With very, very strong arguments bolstered by very, very strong evidence, they made progress as they travelled to municipalities throughout the province as far north as Cochrane and beyond. And in time, provincial legislation to make bars and restaurants smoke-free came about in the Smoke Free Ontario Act – “but it all started at the municipal level.”

The effect was brought home to Perley recently in a conversation with a health-unit staffer discussing a young member of their tobacco team. The young woman, in her mid-twenties, did not personally recall a time when people smoked in a commercial indoor space in her own lifetime.

“That is how far we have come – that stays with me,” he said.

Perley was also gratified that the new Smoke Free Ontario Act banned the displays of tobacco for sale that used to be behind the counter at every convenience store.

He recalls conversations with an MPP who wondered why this was even necessary when the displays were so ubiquitous that one almost didn’t notice them any more. That MPP was convinced by testimony from kids who saw nothing wrong with displays of tobacco products jumbled in with the pop, candy and chips so that – to their eyes – it seemed like cigarettes were nothing special.

And, of course, it was made illegal for merchants to sell tobacco to minors.

Challenges kept popping up in this area, of course, like the mushrooming popularity of vaping and contraband tobacco products (largely in the form of cigarettes sold without proper documentation). The provincial Ministry of Finance is at work on that one because, of course, these sales rob the province of badly needed revenue.

If you could sum up his work with a phrase, it would be denormalizing tobacco. And while the Cancer Society, Heart and Stroke Foundation, local health units and many other agencies have wonderful smoking-cessation programs available, it’s more than just getting people to kick the habit.

“That was not really our focus,” he explained – “it was get control of the production and its use as opposed to just emphasizing stopping smoking.

“We always worked at cutting it off at the source, whether by sale or where it is used or raising the prices through taxation – but the overall thrust of the whole campaign was what we call denormalizing tobacco.”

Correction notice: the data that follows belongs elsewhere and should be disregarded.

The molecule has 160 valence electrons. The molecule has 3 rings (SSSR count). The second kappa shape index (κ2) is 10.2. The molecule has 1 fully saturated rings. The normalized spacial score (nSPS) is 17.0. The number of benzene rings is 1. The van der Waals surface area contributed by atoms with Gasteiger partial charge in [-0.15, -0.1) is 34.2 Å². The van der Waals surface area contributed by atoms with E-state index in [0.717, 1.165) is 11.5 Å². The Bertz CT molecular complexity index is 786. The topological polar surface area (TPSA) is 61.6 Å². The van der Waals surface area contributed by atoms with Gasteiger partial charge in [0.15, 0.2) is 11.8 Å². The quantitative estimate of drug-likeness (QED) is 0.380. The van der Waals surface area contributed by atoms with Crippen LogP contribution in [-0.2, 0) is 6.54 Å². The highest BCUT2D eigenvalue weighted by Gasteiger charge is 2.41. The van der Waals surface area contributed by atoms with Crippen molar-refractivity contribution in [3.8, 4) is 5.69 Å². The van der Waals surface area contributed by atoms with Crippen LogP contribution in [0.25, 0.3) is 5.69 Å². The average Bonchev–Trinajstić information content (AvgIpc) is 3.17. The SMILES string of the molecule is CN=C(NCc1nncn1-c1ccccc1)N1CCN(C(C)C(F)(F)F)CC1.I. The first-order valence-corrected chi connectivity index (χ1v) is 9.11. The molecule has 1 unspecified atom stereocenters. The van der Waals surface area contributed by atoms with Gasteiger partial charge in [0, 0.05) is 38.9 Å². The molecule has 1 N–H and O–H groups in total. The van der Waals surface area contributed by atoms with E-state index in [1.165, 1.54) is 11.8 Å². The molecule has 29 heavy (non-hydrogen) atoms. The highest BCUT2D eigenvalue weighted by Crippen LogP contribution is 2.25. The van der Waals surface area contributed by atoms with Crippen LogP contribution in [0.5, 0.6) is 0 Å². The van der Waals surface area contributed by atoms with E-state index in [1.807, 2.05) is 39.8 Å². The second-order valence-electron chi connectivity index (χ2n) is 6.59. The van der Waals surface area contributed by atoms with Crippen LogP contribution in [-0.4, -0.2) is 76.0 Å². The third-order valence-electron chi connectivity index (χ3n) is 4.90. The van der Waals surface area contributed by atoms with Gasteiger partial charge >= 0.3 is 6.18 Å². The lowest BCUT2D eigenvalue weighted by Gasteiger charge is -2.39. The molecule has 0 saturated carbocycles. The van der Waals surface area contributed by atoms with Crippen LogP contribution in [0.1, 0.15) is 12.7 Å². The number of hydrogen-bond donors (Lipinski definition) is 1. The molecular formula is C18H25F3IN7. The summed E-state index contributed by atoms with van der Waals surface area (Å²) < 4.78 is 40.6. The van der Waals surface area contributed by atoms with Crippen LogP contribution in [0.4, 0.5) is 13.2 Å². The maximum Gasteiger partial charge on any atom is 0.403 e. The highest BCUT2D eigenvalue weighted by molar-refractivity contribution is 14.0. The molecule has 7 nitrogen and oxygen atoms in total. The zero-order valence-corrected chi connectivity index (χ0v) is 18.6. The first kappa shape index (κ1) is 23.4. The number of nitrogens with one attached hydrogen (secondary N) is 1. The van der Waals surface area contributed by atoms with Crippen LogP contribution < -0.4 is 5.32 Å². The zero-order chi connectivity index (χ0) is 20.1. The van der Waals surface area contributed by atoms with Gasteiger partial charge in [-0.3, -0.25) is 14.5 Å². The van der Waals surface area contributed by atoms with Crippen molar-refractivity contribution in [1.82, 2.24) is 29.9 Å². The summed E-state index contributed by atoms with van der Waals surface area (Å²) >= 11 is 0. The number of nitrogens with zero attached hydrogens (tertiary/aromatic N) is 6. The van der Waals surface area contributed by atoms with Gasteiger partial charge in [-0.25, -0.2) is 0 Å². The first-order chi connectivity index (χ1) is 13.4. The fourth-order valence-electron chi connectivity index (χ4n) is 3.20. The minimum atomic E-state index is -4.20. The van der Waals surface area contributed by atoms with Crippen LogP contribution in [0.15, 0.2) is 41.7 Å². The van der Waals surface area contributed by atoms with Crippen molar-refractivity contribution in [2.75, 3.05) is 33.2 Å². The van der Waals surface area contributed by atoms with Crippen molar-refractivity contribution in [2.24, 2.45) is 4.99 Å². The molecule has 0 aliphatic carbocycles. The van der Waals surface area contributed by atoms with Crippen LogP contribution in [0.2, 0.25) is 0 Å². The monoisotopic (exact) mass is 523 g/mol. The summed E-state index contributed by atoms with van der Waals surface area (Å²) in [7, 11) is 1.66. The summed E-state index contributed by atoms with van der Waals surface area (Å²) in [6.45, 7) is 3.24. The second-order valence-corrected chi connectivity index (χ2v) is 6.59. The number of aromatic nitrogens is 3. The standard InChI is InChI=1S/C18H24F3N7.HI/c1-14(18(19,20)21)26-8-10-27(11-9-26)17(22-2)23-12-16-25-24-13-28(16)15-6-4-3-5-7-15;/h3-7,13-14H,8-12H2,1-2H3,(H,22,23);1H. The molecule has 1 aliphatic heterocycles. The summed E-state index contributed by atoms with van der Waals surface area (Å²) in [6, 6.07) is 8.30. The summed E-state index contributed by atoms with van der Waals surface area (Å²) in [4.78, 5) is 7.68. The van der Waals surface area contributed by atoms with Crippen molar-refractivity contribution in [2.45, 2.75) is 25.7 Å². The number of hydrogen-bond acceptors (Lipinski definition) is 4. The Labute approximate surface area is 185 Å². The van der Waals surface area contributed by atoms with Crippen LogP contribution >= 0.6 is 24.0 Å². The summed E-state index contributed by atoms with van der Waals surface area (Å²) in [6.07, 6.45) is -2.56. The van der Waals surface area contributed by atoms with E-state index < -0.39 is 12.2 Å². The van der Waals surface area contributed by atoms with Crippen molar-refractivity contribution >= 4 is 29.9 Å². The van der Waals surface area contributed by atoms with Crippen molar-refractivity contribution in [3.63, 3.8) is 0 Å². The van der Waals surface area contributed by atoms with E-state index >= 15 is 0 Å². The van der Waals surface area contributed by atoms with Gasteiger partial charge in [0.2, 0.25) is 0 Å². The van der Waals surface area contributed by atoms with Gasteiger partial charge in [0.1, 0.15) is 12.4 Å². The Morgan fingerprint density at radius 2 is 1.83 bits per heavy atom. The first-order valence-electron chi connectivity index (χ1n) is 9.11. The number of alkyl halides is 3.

Everyone of a certain age grew up in a milieu where smoking was a rite of growing up, with the risk of being considered an oddball otherwise.

“When we started in the early ’90s, smoking was considered a ‘normal’ activity that happened indoors everywhere,” Perley recalls of an earlier time.

“Many non-hospitality workplaces had banned it, but at commercial establishments which depended on the sale of alcohol and food and goods you get at a convenience store, it was all relatively unregulated.

“We were pretty successful.”

The Order of Canada is given at four levels, and Perley is a Member of the Order of Canada, entitled to the designation MC after his name. Investiture will take place at a date to be announced.

“It’s a great honour. I am still slightly recovering from the announcement – it’s really a wonderful honour,” he said in a telephone interview.

In this, case however, the award is only part of the gratification. Wherever he goes, he can see that his efforts helped make a difference that is evident everywhere, from the decreased number of people taking up the habit to the smoke-free restaurants he enters.

A Toronto resident most of his life, Perley moved to Wicklow in 2019 when he found that growing metropolis becoming more and more difficult to deal with. Feeling very fortunate to have found a beautiful community to call home, he has become involved in a new public-policy issue – farmland preservation.

Cecilia Nasmith
Author: Cecilia Nasmith